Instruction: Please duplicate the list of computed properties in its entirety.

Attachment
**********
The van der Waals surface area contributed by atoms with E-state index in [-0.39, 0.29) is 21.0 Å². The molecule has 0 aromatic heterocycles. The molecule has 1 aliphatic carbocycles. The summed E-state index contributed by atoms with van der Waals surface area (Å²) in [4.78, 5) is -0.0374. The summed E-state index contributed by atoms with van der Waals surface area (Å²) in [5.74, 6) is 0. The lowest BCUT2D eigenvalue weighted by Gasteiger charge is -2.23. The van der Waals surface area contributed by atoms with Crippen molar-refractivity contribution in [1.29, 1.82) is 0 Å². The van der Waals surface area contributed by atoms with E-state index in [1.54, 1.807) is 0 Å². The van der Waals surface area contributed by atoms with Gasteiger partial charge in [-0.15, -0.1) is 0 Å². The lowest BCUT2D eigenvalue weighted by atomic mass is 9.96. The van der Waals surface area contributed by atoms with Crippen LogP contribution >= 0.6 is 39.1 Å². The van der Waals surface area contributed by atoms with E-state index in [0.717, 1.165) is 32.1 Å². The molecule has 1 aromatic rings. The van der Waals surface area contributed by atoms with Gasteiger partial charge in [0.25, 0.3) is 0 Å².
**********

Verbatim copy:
The van der Waals surface area contributed by atoms with E-state index in [-0.39, 0.29) is 21.0 Å². The molecule has 0 aromatic heterocycles. The molecule has 1 aliphatic carbocycles. The summed E-state index contributed by atoms with van der Waals surface area (Å²) in [4.78, 5) is -0.0374. The summed E-state index contributed by atoms with van der Waals surface area (Å²) in [5.74, 6) is 0. The lowest BCUT2D eigenvalue weighted by Gasteiger charge is -2.23. The van der Waals surface area contributed by atoms with Crippen molar-refractivity contribution in [1.29, 1.82) is 0 Å². The van der Waals surface area contributed by atoms with E-state index in [1.54, 1.807) is 0 Å². The van der Waals surface area contributed by atoms with Gasteiger partial charge in [-0.15, -0.1) is 0 Å². The lowest BCUT2D eigenvalue weighted by atomic mass is 9.96. The van der Waals surface area contributed by atoms with Crippen LogP contribution >= 0.6 is 39.1 Å². The van der Waals surface area contributed by atoms with E-state index in [0.717, 1.165) is 32.1 Å². The molecule has 1 aromatic rings. The van der Waals surface area contributed by atoms with Gasteiger partial charge in [0.25, 0.3) is 0 Å².